We are more connected than ever, and yet people will still take myth over fact.

Lyz Lenz from Aeon has decided to confront the issue as to why people continue to perpetuate myths when the truth is just a Google or Snopes search away. So, how do these fictitious stories about the government removing “In God We Trust” from currency become immortalized on the web and in email chains? Lenz writes that it's “because these myths feed into a deeper truth that we believe about the world...”

“While some internet myths are ephemeral and silly, designed to make us laugh, others tap into our deeply held beliefs about society and culture. The fake Facebook privacy statement has staying power because it connects to our ambivalence about security and technology.”

In one study, Jonah Berger and Katherine Milkman wanted to assess what made an article go viral. They combed through 7,000 articles from The New York Times, and discovered stories with a strong emotional connection had the greatest potential to blow up on the web. Lenz thinks this emotional connection further adds to a false story's staying power.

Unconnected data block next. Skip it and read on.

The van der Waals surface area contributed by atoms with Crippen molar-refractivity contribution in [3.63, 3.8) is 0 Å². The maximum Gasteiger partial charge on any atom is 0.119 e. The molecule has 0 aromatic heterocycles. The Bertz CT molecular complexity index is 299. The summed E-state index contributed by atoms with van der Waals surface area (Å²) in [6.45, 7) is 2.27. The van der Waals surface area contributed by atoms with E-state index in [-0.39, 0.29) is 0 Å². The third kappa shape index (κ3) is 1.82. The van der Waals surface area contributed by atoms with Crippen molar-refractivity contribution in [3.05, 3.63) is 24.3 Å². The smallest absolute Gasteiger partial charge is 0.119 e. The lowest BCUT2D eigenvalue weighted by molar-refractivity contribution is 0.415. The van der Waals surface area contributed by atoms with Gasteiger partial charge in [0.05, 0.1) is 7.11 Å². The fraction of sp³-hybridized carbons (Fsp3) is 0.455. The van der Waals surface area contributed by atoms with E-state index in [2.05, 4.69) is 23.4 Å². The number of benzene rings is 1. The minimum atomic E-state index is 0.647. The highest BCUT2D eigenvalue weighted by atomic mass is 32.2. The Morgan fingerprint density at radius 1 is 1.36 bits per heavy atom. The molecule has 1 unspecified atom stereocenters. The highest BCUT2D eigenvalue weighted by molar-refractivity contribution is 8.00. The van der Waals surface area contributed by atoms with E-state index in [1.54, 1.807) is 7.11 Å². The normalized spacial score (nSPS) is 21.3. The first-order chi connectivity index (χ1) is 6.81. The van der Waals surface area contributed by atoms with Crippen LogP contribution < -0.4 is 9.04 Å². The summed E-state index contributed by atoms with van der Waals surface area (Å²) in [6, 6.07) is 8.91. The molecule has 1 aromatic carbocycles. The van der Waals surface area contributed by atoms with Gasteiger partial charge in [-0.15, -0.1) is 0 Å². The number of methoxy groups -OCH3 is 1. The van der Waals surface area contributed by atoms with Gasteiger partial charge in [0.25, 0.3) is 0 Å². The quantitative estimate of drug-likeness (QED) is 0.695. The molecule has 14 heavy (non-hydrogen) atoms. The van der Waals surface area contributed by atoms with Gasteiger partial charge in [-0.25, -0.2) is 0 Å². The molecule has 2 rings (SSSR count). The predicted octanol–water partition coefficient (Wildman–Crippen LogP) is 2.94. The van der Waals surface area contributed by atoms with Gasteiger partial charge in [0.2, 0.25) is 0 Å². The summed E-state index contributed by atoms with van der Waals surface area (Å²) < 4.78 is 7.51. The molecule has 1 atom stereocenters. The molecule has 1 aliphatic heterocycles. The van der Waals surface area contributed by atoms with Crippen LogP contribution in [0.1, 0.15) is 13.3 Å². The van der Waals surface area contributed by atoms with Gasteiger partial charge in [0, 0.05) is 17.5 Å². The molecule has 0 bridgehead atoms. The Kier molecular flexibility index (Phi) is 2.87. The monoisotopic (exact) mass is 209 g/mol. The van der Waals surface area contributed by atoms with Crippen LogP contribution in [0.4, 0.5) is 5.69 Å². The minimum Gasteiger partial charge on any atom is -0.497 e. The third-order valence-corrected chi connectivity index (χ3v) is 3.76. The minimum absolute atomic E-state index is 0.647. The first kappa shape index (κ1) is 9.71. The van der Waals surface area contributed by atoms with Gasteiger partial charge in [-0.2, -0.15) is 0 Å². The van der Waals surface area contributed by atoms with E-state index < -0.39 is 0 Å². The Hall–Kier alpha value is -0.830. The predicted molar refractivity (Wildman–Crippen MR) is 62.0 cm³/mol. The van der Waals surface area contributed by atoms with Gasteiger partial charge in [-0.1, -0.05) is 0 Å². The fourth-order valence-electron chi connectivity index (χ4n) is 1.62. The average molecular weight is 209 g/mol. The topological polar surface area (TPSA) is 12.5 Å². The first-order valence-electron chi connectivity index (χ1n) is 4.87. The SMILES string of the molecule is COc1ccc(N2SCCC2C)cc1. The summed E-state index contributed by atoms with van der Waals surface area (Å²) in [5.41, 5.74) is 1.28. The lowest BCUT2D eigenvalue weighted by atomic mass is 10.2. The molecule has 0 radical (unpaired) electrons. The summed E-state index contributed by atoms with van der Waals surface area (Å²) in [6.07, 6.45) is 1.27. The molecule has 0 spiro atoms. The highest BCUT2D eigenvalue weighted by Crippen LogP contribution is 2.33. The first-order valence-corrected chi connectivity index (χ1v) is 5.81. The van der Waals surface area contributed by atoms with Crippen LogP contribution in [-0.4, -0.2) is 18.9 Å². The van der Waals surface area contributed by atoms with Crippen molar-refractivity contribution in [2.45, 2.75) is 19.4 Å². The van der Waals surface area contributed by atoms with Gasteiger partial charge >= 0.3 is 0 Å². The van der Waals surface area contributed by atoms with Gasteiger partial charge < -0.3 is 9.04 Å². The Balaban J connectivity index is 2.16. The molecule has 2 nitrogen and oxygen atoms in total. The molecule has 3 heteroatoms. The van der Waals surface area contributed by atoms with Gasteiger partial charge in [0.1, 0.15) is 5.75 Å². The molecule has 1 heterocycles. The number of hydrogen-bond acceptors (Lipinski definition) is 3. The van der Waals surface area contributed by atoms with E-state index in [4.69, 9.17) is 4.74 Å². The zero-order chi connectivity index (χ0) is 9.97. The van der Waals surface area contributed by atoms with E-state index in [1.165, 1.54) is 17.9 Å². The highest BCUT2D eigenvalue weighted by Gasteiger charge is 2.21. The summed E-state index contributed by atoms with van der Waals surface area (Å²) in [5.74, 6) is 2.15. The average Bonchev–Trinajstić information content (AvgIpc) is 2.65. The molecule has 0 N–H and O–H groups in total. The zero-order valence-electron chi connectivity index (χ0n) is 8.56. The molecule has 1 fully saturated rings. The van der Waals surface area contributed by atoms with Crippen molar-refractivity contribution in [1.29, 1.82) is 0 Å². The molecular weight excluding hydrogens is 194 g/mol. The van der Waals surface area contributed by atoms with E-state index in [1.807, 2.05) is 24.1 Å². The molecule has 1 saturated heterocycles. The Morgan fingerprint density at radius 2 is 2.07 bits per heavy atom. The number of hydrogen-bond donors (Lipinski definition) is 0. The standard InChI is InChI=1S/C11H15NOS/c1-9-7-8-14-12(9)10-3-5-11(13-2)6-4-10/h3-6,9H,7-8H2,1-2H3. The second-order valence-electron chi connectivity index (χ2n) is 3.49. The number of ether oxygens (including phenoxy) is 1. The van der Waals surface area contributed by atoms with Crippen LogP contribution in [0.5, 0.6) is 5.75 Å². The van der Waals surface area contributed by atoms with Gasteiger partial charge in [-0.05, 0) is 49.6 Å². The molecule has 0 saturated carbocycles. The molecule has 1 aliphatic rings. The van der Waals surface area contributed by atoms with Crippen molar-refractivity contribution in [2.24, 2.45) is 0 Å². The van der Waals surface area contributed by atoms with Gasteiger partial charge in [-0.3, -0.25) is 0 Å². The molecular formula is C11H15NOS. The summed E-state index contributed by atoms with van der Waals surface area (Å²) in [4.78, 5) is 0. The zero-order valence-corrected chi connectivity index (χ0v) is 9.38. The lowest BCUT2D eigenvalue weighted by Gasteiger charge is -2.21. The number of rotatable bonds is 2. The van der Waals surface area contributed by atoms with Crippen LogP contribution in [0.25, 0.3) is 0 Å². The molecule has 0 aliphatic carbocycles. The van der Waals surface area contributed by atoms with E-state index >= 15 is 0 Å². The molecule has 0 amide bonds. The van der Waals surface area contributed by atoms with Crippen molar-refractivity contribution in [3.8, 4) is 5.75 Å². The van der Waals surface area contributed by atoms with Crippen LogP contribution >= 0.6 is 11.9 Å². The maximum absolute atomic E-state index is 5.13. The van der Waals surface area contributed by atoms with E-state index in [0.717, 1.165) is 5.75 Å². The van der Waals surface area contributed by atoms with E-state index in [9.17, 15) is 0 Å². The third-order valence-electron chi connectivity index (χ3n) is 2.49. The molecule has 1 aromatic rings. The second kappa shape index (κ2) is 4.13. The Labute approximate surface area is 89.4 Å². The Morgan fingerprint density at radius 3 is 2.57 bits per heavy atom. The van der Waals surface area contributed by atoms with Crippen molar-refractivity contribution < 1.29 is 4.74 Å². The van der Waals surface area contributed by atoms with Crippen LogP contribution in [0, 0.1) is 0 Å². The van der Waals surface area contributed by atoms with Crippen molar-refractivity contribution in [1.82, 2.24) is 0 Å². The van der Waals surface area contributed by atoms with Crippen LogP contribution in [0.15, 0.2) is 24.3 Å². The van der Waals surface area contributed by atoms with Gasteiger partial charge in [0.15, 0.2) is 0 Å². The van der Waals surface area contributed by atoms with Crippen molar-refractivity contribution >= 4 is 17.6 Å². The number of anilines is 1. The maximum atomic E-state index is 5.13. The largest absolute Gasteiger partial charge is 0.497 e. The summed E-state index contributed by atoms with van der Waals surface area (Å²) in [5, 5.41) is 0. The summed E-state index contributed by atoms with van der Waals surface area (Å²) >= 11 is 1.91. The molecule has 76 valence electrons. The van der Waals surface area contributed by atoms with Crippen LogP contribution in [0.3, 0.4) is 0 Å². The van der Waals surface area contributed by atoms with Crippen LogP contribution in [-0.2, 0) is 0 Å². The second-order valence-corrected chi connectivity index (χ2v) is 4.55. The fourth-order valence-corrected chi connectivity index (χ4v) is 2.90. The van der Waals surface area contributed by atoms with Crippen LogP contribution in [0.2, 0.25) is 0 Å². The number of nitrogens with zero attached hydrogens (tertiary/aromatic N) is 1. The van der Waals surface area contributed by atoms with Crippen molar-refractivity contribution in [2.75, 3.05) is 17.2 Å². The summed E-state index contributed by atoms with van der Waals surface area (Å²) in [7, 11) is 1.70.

“People believe the stories that they connect to, the ones that affirm their view of the world, truth be damned.”

What's more, if you believe in something enough, there's already a not-so-reputable forum that will confirm what you hold true. Lenz's husband has a profound saying that states:

“'If you Google long enough, anything becomes the truth.’”

If you want to have a discourse with someone who takes an internet myth to heart, don't battle them with fact-checking sites, like Snopes. Researchers say, first, try to empathize — find out what kind of emotional rational this myth triggered. Then you'll be better equipped to talk about the issue, and possibly dissuade them.

To read more about the historical and cultural significance of myths, check out Lenz's article on Aeon.

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